Planck Team Awarded 2018 Gruber Prize in Cosmology
SFU Physics' Andrei Frolov received exciting news last week when the 2018 Gruber Prize in Cosmology was awarded to the Planck Team for their achievements in mapping the Cosmic Microwave Background (CMB) of the universe. Frolov, an Associate Professor in the Department of Physics at SFU is a member of the collaboration.
Using a satellite known as the ESA Planck Spacecraft, the team was able to measure the temperature and polarization of Cosmic Microwave Background radiation, observable relic radiation remaining from the Big Bang. The results of the study produced an unprecedented level of detail in understanding the universe's 13.8-billion-year history.
While Frolov has been a member of the Planck Team since 2013, he notes that the initial proposals for the large collaboration were developed 25 years ago. His contributions to the project were related to the reconstruction of inflationary history, analysis of isotropy and statistics of the primordial cosmological fluctuations, characterization of the interstellar dust polarization, and delivery of some data products for the collaboration.
"I am proud to work with the many people who have worked hard on many fronts and for many years to make Planck mission a success," comments Frolov. He notes that he was one of several Canadian faculty members who are being recognized for their contributions to the international collaboration, which includes, or has included, researchers from the University of Alberta, University of British Columbia, Simon Fraser University and the University of Toronto.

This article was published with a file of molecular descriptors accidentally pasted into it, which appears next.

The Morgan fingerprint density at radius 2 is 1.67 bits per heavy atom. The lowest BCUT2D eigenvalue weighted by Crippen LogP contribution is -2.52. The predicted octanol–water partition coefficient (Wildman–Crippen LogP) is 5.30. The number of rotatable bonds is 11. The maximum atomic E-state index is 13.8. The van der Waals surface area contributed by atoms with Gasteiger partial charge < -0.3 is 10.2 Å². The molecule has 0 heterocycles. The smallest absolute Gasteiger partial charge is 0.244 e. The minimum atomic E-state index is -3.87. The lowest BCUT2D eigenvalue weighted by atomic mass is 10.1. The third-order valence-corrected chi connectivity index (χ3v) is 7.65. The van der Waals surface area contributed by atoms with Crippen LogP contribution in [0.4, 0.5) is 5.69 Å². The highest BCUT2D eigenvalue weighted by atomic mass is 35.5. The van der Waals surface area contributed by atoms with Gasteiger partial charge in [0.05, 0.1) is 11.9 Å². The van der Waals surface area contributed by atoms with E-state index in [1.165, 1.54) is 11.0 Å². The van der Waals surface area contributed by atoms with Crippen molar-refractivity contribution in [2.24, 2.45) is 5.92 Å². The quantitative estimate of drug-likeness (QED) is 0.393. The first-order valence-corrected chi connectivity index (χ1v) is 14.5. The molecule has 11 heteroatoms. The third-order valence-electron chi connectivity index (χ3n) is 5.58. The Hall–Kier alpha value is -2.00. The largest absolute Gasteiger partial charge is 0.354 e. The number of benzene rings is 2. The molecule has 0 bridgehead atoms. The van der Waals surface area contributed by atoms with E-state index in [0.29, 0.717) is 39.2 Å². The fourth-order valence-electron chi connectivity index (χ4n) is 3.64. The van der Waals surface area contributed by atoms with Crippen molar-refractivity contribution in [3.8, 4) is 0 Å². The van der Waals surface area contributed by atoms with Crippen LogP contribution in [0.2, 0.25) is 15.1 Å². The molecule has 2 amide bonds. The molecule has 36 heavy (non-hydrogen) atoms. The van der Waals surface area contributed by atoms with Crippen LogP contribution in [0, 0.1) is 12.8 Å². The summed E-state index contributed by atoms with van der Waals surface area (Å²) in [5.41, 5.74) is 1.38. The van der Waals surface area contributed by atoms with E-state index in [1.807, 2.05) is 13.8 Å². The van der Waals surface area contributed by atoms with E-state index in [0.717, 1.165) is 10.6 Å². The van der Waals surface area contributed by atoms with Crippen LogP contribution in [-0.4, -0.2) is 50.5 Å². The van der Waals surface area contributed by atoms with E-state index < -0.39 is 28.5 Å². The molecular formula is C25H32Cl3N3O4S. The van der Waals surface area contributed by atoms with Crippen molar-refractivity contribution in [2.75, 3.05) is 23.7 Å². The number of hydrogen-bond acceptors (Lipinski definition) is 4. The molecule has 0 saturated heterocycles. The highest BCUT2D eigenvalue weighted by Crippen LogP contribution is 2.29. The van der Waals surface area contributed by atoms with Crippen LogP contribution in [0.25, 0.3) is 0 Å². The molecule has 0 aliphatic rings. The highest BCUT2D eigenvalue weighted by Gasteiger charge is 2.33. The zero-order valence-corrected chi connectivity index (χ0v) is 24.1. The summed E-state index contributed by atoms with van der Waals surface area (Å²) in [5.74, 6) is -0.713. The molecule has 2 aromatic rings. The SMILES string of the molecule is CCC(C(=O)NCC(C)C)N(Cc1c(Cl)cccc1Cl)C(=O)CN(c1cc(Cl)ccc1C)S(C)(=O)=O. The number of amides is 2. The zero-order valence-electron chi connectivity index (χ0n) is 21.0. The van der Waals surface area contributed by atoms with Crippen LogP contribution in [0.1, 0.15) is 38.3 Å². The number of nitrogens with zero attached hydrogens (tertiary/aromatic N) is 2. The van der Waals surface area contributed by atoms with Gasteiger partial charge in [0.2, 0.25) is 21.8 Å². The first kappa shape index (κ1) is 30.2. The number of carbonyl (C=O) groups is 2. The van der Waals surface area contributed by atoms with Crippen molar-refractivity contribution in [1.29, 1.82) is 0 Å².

The collaboration’s principal investigators, Nazzareno Mandolesi and Jean-Loup Puget, will be presented with a gold medal when the Prize is awarded to the team at the General Assembly of the International Astronomical Union, in Vienna, Austria on August 20th.
The citation accompanying the award recognizes that “Planck measured, with unprecedented precision, the matter content and geometry of the universe, the imprint on the CMB of hot gas in galaxy clusters and of gravitational lensing by large-scale structure, constrained a hypothetical `inflationary' phase, pinned down when the first stars formed, and provided unique information about interstellar dust and magnetic fields in our Galaxy.”